Do you ever wonder why your child or teen with ADHD can’t figure what to do when? They may be capable of listing things they need to accomplish but then they struggle to order these items. Soon, they feel overwhelmed and discouraged. Unsure how to decide what’s critical, they shut down and avoid starting anything.
Planning and prioritizing are key executive functioning skills, intimately related to organization, time management, initiation motivation and goal-directed persistence. They need to be taught directly to kids with ADHD and require a lot of adult patience. They also rely heavily on two of the 5 C’s of successful ADHD parenting: Collaboration and Consistency. You’ve got to work with your son or daughter to create a strategy for doing tasks with an order and a method that makes sense to their unique brains. With routines and repetition, these tools eventually become second-nature to them.
In order for kids to learn how to plan and prioritize, they have to understand the difference between urgent and important. Something urgent is time-related and has to be dealt with immediately. There’s a deadline, a limit or an impending crisis such as preparing for a test tomorrow, writing a paper that’s due tomorrow or finishing your taxes on April 15th at 11:58 pm. Something important is value-driven. It matters but there is less pressure around it: the “right-away factor” is missing. Things like extra-credit projects, practicing the piano or exercising fall into this category.
When a task is both urgent and important, it has to get done NOW. This is where we begin to help kids with ADHD: they’ve got to figure out how to do this since it’s just not clear to them. With their NOW/NOT NOW brains, it’s all or nothing. Many kids tell me that they can’t start anything without the fire of a deadline underneath and then they are incredibly stressed and anxious. While they may push back against any support you are offering, they, like you, want to argue less and feel proud of themselves. These are your motivators.
Armed with a paper calendar, markers, pens and Post-It notes, make a time to sit down with your son or daughter for no more than 20 minutes. Follow these steps to teach planning and prioritizing:
- Show your child or teen how to do a brain dump: Make a list of everything that needs to get done. Whether it’s cleaning their room or different homework assignments, getting these tasks out of their heads onto a piece of paper reduces the stress of trying to remember it and carry it all around inside. You can use your computer or iPad to create the list as long as you print it out afterwards.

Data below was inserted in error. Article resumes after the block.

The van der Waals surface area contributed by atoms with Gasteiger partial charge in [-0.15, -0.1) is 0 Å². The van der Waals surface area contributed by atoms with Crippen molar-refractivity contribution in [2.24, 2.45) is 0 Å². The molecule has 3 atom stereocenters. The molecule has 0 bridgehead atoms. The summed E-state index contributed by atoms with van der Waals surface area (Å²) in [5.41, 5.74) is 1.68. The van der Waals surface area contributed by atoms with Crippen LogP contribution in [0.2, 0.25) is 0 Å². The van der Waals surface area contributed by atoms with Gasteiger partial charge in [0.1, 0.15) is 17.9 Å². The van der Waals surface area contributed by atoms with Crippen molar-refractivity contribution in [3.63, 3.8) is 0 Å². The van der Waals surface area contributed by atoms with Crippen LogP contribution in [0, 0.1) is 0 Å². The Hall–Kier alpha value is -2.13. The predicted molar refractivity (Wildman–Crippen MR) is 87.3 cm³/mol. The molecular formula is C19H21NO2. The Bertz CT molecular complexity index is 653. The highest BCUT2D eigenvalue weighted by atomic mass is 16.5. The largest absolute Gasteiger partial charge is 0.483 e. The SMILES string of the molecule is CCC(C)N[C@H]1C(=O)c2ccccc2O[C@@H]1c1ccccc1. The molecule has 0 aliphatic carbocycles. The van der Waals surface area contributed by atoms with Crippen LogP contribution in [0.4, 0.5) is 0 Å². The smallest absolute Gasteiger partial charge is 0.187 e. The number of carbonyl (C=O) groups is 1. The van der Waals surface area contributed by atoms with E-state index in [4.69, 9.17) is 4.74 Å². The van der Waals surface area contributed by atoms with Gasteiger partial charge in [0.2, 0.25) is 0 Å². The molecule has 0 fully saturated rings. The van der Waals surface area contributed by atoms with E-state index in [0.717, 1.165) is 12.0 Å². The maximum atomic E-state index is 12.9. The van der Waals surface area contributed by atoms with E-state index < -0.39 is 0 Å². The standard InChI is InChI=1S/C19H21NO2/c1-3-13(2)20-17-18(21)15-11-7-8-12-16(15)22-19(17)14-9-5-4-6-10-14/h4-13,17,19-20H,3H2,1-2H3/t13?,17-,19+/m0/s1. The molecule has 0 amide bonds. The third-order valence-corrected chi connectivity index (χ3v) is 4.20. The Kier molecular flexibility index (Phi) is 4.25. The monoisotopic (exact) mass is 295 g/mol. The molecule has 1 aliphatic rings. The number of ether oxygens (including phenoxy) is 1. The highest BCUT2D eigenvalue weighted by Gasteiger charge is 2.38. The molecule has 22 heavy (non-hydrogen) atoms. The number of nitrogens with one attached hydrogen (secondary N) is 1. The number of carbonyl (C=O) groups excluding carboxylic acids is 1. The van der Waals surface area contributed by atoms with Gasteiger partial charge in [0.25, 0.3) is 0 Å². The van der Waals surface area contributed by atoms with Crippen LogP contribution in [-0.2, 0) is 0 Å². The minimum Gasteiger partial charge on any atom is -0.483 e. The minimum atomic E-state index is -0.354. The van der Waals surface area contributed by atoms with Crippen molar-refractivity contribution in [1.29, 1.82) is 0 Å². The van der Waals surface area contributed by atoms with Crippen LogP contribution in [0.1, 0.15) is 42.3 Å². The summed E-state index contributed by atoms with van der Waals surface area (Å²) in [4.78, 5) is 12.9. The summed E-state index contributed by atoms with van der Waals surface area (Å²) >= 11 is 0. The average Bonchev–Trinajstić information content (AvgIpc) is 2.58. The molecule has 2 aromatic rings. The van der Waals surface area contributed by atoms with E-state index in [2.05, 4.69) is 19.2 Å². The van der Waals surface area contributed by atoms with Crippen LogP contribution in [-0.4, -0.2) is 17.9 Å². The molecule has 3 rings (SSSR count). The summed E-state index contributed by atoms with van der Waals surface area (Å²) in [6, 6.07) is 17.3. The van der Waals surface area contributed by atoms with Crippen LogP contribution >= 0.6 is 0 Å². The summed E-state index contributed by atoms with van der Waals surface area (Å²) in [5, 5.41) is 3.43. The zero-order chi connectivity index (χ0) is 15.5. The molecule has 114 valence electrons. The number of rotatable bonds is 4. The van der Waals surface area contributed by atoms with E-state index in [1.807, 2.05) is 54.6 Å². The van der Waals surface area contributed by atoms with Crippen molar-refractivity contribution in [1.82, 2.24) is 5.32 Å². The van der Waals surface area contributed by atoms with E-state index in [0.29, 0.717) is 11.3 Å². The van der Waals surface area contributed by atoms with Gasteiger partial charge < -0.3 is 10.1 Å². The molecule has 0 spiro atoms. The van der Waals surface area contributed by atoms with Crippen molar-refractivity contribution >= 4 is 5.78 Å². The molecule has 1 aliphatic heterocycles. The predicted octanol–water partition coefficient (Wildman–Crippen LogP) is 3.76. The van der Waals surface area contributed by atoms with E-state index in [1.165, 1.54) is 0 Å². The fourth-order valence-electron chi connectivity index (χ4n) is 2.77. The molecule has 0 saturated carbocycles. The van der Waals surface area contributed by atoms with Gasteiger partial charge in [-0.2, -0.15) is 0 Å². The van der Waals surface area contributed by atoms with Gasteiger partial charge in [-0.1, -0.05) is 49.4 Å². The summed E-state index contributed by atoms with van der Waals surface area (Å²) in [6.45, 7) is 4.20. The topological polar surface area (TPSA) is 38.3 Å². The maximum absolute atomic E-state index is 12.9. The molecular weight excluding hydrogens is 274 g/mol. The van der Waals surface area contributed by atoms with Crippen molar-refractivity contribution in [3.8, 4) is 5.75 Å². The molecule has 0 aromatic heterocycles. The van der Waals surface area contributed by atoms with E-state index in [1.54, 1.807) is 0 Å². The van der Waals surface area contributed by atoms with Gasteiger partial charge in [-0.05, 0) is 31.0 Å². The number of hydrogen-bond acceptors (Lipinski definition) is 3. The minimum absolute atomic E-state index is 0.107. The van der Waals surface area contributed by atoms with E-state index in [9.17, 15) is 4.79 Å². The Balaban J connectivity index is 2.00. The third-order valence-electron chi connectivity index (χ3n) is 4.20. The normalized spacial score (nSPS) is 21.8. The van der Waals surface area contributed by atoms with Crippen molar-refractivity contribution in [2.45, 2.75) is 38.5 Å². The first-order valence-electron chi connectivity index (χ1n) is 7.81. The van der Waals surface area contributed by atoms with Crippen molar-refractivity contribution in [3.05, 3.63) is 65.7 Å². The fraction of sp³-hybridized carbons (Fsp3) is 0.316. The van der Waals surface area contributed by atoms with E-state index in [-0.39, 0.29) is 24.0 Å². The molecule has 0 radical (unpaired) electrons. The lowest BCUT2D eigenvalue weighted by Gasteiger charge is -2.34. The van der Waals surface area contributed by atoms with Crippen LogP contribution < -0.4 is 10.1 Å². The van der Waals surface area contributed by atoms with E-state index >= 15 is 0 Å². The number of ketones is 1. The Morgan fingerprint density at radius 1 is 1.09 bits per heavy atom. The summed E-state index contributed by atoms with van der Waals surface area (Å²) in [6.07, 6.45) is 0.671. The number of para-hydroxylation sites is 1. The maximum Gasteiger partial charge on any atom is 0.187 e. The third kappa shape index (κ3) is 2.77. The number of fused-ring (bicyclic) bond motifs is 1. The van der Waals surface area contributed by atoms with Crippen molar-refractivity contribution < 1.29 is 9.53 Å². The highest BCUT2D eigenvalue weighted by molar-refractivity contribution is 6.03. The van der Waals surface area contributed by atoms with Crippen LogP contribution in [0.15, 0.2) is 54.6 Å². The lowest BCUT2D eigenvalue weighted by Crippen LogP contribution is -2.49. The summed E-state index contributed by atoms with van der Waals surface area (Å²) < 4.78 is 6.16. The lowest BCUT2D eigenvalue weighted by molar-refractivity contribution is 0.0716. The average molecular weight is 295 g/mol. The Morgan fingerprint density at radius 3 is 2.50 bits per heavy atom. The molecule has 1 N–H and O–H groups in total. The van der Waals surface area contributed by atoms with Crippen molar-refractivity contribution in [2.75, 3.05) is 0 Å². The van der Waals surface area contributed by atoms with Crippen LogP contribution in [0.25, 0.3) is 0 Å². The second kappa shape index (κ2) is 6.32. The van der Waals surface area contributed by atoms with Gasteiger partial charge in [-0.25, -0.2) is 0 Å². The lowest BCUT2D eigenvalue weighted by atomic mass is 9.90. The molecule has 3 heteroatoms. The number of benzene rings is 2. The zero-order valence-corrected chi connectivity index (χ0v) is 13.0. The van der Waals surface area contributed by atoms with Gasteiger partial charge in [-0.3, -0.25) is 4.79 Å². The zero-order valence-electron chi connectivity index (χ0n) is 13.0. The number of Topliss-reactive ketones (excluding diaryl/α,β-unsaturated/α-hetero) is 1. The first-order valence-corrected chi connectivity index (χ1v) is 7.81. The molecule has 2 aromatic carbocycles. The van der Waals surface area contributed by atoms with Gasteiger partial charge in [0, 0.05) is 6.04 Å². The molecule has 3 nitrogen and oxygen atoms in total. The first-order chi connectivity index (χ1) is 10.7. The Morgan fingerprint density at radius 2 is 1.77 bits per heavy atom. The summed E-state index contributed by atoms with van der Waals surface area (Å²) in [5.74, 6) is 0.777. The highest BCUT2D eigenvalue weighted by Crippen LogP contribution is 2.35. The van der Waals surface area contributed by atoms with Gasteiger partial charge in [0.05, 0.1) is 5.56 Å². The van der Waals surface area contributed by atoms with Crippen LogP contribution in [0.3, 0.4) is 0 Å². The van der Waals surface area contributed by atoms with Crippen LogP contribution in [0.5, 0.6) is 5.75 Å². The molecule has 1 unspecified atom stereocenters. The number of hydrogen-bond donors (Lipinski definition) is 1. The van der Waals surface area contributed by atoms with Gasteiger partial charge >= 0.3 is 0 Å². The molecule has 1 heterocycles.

- Help them understand the difference between urgent and important: Discuss what type of organizing system makes sense to them. Is it color coding, numbers or letters? Next, based on deadlines, order the items that you’ve written down together. Which items move to the top of the list and why? Some kids do better with separate lists of only one or two things to reduce overwhelm. Consider if this strategy would help your son or daughter.
- Talk about when and how long: Attach due dates to the items you’ve written down. Then, estimate approximately how long each one would take and write that next to the task. Ask your child or teen how they like to approach work. Do they like to start with something easy, feel a sense of accomplishment and move onto to a harder task? Or, do they prefer to get the hard stuff out of the way and then do the easy things–the stuff they enjoy. Connect the tasks to their preferred order of working.
- Put the items into a sequence: Now you are ready to order the items on the list, start with urgent tasks followed by the important ones, if you can get to these. Some kids aren’t ready to move beyond doing what’s urgent. That’s okay. Help them create tools for the urgent stuff now. Later, with more practice and maturity, they can move onto incorporating important things that have less pressure. Show them how to work backwards from deadlines and put the steps on the calendar.
- Break things down: Remember that procrastination, discouragement and frustration are signs that the task is too big for your child or teen to being. Make the tasks smaller and the steps more simple.
- Incorporate breaks: Make sure to incorporate times for body and brain breaks. Use Post-it notes to remind them what they were doing so they can ease back into it.
When you discuss how to order and evaluate tasks, teach planning strategies and work together to use calendars with steps for getting things done, you show your child with ADHD how to plan and prioritize with Collaboration and Consistency.